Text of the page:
The US dept of energy has advice and special online calculators to help you make your plans.
Some of the best first steps usually are
* Caulk and weatherstrip windows and exterior doors.
* Carefully select, install, and use window treatments or coverings.
* Energy efficient light bulbs
Other near-term technology:
Diesel engines that meet the USs strict pollution standard are coming and they provide 45% better fuel efficiency and more mid-range torque.
We need to have sustained funding of energy efficient technology research and deployment.
"http://news.nationalgeographic.com/news/2006/08/060804-global-warming.html" target=blank>A proposal from a nobel prize winning scientist is to buy time by temporarily lowering the temperature in the global climate. Paul Crutzen of Germany's Max Planck Institute for Chemistry suggests injecting particles of sulfur into the stratosphere—the upper layer of the atmosphere—to cool the planet and buy time for humans to reduce greenhouse gas emissions.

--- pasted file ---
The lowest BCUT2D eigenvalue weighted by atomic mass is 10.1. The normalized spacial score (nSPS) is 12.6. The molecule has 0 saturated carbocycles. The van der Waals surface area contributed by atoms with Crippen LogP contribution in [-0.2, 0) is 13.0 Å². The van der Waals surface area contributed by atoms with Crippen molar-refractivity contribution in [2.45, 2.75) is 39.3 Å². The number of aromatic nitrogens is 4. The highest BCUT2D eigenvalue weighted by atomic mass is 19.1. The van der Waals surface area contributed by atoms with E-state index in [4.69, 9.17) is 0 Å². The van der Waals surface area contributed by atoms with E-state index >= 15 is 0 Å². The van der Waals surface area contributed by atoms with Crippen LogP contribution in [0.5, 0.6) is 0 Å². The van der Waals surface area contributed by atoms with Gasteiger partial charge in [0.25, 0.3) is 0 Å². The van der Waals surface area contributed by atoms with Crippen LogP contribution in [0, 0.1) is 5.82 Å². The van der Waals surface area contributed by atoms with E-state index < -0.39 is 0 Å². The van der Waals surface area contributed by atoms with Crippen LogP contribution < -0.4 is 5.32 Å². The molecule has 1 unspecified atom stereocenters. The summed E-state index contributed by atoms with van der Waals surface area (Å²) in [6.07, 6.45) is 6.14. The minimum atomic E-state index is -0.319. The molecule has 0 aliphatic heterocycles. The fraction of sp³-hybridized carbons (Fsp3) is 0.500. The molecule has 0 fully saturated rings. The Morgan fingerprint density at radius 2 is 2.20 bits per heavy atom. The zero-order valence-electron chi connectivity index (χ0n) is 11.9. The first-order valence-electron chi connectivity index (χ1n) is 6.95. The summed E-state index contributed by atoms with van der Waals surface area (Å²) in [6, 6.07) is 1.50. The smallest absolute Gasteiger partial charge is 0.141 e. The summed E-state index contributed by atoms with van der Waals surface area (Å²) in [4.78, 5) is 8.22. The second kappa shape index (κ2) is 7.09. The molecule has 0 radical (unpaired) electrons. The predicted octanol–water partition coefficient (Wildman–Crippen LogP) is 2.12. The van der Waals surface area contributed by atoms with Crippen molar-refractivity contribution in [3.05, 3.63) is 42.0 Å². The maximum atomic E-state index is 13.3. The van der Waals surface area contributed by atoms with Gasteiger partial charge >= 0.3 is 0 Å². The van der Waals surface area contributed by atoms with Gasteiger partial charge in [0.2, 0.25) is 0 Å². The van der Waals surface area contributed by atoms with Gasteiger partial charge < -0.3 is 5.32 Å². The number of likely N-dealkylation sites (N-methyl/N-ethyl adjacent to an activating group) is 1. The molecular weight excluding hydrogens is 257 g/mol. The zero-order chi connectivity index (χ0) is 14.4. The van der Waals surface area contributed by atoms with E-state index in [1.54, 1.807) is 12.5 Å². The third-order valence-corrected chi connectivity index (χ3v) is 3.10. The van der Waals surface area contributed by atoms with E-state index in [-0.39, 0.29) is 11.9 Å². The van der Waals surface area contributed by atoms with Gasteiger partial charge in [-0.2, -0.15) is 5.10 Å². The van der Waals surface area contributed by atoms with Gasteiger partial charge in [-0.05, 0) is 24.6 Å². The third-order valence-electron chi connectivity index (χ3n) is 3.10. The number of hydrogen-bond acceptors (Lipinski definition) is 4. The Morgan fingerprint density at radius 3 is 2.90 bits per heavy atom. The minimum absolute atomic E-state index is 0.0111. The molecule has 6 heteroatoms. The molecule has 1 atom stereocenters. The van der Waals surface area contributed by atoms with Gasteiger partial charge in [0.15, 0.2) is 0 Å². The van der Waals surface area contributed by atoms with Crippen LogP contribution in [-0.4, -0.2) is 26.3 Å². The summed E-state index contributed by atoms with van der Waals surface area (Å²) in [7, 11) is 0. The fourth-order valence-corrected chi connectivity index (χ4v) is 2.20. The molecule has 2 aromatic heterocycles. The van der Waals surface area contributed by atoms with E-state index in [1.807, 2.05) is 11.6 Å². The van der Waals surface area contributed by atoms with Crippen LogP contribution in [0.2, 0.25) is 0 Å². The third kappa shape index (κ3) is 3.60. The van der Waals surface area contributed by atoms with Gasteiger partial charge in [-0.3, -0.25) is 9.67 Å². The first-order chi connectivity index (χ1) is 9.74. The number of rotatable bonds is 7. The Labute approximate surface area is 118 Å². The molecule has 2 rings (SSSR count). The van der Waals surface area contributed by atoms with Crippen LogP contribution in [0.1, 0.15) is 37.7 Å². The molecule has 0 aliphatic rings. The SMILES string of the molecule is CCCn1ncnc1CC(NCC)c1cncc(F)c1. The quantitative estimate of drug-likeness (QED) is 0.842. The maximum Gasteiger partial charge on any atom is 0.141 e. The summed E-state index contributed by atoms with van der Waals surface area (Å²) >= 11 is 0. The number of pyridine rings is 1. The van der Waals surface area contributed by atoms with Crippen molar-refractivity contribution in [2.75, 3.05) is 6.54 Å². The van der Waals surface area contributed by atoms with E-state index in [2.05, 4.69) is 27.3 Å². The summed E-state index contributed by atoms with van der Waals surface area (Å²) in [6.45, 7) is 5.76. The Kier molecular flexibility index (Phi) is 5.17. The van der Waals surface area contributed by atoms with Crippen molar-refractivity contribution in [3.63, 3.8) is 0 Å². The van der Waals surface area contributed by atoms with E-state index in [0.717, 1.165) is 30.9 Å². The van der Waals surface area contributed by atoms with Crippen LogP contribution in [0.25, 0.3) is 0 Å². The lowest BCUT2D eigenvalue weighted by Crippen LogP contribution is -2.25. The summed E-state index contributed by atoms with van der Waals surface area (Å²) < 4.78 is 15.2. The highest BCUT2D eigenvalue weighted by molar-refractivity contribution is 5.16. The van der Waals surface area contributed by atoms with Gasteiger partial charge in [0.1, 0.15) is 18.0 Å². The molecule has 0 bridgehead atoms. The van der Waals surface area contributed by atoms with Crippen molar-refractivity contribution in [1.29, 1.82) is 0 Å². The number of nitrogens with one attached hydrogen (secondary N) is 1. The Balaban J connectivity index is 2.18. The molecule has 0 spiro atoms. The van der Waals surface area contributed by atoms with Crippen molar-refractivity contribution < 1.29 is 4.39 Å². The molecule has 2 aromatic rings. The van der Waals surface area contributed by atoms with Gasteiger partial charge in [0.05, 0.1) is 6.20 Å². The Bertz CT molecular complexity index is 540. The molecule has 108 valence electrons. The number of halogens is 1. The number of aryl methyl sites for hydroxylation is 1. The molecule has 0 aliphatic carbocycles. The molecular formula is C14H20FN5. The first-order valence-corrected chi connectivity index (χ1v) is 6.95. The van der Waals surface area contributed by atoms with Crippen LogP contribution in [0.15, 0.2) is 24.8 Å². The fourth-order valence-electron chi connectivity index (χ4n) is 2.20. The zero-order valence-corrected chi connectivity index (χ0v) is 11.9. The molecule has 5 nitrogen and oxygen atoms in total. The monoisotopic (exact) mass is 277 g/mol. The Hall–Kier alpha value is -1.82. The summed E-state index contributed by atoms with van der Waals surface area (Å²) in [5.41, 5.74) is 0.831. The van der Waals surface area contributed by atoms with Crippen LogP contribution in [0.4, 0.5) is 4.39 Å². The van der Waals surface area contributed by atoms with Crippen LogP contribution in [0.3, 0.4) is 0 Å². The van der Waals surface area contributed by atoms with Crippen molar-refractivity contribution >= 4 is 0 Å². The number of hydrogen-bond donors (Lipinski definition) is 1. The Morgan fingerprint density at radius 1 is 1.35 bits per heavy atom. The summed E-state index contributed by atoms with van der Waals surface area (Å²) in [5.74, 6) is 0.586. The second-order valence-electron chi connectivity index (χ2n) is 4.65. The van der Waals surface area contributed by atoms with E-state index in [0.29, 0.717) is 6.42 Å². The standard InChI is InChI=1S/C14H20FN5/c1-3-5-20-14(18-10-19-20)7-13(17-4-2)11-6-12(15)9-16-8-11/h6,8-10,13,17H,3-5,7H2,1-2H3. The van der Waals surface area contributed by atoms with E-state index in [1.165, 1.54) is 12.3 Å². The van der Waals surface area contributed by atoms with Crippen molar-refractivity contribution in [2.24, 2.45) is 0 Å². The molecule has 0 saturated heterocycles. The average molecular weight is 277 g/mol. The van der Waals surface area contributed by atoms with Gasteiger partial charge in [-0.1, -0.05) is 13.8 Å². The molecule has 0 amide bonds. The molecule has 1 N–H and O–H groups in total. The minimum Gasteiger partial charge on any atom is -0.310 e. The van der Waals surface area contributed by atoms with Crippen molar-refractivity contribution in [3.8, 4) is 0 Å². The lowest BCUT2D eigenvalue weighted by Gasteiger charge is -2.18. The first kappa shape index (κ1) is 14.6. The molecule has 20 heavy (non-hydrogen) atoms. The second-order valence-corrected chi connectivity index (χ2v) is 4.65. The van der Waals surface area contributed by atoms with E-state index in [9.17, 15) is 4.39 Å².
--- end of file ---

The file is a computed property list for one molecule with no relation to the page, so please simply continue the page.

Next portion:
The sulfur particles would be dropped from high-altitude balloons or fired into the atmosphere with heavy artillery shells, he says. Once airborne the particles would act like tiny mirrors, bouncing the sun's light and heat back into space. Crutzen's plan would imitate the cooling effects of volcanic eruptions, which send large sulfur-rich clouds into the atmosphere. When Mount Pinatubo in the Philippines erupted in 1991, he points out, the huge plume of sulfur cooled the Earth by 0.9 degree Fahrenheit (0.5 degree Celsius) the following year. A relatively small amount of sulfate could produce a level of cooling similar to that caused by the Pinatubo eruption, according to Crutzen's calculations. Crutzen calculates that launching enough sulfate to have an effect for two years would cost between 25 billion and 50 billion U.S. dollars, about $25 to $50 per head in the developed world. Possible downsides are more acid rain and ozone issues. So it is not a free lunch, but this and other climate engineering (solar shield at Lagrange point) seems like necessary short term steps.
Two years ago John Latham, an atmospheric scientist from the U.S. National Center for Atmospheric Research in Boulder, Colorado, and his colleagues put forward a plan to whisk up seawater to encourage cloud formation in the lower atmosphere, thereby reflecting radiation back into space.
"All of us recognize that geo-engineering seems increasingly likely to be the only route to staving off a cataclysm in the short term before new, clean energy sources are developed sufficiently," Latham said.